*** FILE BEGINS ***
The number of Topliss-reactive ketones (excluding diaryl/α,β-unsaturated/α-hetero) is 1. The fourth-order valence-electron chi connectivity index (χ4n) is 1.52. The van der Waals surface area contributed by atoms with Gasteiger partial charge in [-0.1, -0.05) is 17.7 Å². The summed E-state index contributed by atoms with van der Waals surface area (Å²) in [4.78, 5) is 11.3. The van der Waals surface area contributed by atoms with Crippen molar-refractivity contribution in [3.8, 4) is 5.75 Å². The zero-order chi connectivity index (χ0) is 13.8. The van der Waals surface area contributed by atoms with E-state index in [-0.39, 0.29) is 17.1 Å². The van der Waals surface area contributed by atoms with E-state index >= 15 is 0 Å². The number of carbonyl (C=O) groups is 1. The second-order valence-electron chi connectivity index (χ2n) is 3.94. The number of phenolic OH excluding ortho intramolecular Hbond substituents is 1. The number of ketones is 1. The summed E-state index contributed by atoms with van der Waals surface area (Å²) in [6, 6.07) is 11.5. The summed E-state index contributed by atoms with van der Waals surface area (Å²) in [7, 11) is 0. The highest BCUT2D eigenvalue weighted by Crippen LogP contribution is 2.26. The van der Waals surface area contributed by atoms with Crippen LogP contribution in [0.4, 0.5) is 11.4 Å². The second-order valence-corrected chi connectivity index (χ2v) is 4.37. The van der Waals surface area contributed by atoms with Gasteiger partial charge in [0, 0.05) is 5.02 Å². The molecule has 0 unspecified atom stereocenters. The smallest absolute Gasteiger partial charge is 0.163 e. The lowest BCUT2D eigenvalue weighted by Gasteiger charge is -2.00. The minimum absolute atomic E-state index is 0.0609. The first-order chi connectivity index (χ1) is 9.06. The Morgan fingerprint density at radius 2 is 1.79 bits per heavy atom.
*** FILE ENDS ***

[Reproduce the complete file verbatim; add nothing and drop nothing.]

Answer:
The number of Topliss-reactive ketones (excluding diaryl/α,β-unsaturated/α-hetero) is 1. The fourth-order valence-electron chi connectivity index (χ4n) is 1.52. The van der Waals surface area contributed by atoms with Gasteiger partial charge in [-0.1, -0.05) is 17.7 Å². The summed E-state index contributed by atoms with van der Waals surface area (Å²) in [4.78, 5) is 11.3. The van der Waals surface area contributed by atoms with Crippen molar-refractivity contribution in [3.8, 4) is 5.75 Å². The zero-order chi connectivity index (χ0) is 13.8. The van der Waals surface area contributed by atoms with E-state index in [-0.39, 0.29) is 17.1 Å². The van der Waals surface area contributed by atoms with E-state index >= 15 is 0 Å². The number of carbonyl (C=O) groups is 1. The second-order valence-electron chi connectivity index (χ2n) is 3.94. The number of phenolic OH excluding ortho intramolecular Hbond substituents is 1. The number of ketones is 1. The summed E-state index contributed by atoms with van der Waals surface area (Å²) in [6, 6.07) is 11.5. The summed E-state index contributed by atoms with van der Waals surface area (Å²) in [7, 11) is 0. The highest BCUT2D eigenvalue weighted by Crippen LogP contribution is 2.26. The van der Waals surface area contributed by atoms with Crippen LogP contribution in [0.4, 0.5) is 11.4 Å². The second-order valence-corrected chi connectivity index (χ2v) is 4.37. The van der Waals surface area contributed by atoms with Gasteiger partial charge in [0, 0.05) is 5.02 Å². The molecule has 0 unspecified atom stereocenters. The smallest absolute Gasteiger partial charge is 0.163 e. The lowest BCUT2D eigenvalue weighted by Gasteiger charge is -2.00. The minimum absolute atomic E-state index is 0.0609. The first-order chi connectivity index (χ1) is 9.06. The Morgan fingerprint density at radius 2 is 1.79 bits per heavy atom.